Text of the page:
But forgetting and retreating are not acts of wisdom.  They are instead, marks of fear-based thinking that will ultimately only lead to a wretched faith, and a half-lived existence.

God calls us to more.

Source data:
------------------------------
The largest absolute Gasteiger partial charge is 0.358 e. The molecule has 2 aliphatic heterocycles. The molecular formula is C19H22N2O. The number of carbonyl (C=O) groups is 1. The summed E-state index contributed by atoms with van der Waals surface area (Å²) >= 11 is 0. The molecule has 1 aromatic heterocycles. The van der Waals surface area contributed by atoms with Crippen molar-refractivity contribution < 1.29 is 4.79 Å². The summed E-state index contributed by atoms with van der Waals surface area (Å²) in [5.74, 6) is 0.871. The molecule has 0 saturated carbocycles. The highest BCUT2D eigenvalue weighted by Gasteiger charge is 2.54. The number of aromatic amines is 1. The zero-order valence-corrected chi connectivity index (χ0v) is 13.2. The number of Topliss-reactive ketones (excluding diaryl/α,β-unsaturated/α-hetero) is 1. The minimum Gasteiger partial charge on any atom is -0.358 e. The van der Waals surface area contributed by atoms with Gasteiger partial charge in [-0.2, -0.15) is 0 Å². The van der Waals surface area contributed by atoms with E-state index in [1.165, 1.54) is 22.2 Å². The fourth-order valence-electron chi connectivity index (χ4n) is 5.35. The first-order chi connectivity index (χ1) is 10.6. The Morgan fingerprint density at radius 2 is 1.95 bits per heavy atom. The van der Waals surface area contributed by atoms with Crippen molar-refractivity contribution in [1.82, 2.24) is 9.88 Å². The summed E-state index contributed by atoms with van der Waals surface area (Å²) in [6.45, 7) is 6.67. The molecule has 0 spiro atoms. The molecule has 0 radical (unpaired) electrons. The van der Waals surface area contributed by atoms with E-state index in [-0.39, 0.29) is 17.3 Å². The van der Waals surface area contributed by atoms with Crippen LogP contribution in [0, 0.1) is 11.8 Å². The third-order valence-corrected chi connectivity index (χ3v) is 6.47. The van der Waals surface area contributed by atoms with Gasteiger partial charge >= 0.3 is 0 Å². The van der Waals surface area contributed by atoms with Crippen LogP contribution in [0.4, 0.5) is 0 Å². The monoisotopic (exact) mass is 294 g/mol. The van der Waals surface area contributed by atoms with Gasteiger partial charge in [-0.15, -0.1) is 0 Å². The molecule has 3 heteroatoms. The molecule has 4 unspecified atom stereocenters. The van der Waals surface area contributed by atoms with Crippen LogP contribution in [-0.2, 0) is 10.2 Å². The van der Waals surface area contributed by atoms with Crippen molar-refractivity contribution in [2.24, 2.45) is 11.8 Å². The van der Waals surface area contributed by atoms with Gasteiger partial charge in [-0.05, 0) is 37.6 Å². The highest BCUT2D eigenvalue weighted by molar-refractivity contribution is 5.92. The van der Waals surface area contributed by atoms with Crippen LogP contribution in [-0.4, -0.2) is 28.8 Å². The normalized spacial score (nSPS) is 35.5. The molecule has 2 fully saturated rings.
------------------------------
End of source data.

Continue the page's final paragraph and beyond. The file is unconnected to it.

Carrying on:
According to Paul, we are called to understand what the will of the Lord is and, it would seem, act on it.  We can only begin to understand; we can only begin to discern what God would have us do when we are fully engaged in our lives, in our world, in our work.  Only when we eat of the bread of life, only when we join with one another in praising and worshiping our God; only when we relax our death grip of control on our lives and trust that the same One who called us into being will never desert us, only when we can whole heartedly thank the Lord our God for the richness of our lives: the heartache, the challenges, the joys, the privilege of being alive, of our next breath …only then can we begin to get an inkling of what we are being called to.  Those of us who went on the mission trip surrendered control of our schedules, our beds, our patterns of eating and sleeping.  To a person, our youth relinquished their electronic devices.  They were all in.  Whether working on someone’s home, clearing a wild area, or immersing themselves into the reality of someone from a different place and language, and culture, our youth were present to the task or the person in front of them.  And when I asked about their favorite memory from our week in San Diego, not one of them brought up the hours clearing tumbleweeds or painting, or hammering.  Rather, for each, their favorite moments revolved around people.  Friendships made, stories told, worshipping, dancing, and singing in community.  Paul, I think, would be pleased with their priorities.